unmarried couple) households to estimate the number of cohabiting couples. The number of
unmarried couple households from the decennial censuses of 1960 to 1980 serves as one of the
few measures of cohabitation in that period (e.g., Smock and Manning 2004).
These widely-cited census statistics on the number of POSSLQ households are flawed.
The numbers cited for 1960 and 1970 derive from the census volumes on “Persons by Family
Characteristics” (U.S. Census Bureau 1964: Table 15; 1973: Table 11), and refer not to
unmarried-couple households but to the total number of persons residing with primary
individuals of the opposite sex.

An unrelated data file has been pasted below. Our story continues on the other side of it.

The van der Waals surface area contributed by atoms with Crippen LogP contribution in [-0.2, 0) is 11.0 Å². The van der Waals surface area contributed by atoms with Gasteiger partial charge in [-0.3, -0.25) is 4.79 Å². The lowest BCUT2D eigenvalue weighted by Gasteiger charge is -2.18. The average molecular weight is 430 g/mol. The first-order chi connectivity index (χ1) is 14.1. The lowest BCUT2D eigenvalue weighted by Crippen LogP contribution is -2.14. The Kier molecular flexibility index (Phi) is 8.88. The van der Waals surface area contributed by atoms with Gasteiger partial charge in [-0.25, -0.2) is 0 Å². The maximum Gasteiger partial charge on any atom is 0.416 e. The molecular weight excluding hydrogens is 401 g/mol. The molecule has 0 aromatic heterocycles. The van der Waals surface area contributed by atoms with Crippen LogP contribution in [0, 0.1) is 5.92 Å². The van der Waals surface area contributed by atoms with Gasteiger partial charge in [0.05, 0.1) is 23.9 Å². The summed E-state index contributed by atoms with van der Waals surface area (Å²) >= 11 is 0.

2
This measure misses many actual POSSLQ households because
it does not allow for the presence of children of the household head who are under 15 years old.
Much more problematic, however, the measure is not a count of couples, but rather of all
individuals residing with a head of the opposite sex. Thus, for example, a household containing
an elderly female head with four male lodgers has been interpreted as four separate POSSLQ
households. These errors are easily corrected using census microdata, and the corrections have a
significant impact on the trend over time.
2
Primary individuals are persons residing in households with no family members and with or without non-family
members.
3
Figure 1 compares the published unmarried-couple statistics (U.S. Census Bureau 2004)
with new estimates from the Integrated Public Use Microdata Series (IPUMS) (Ruggles et al.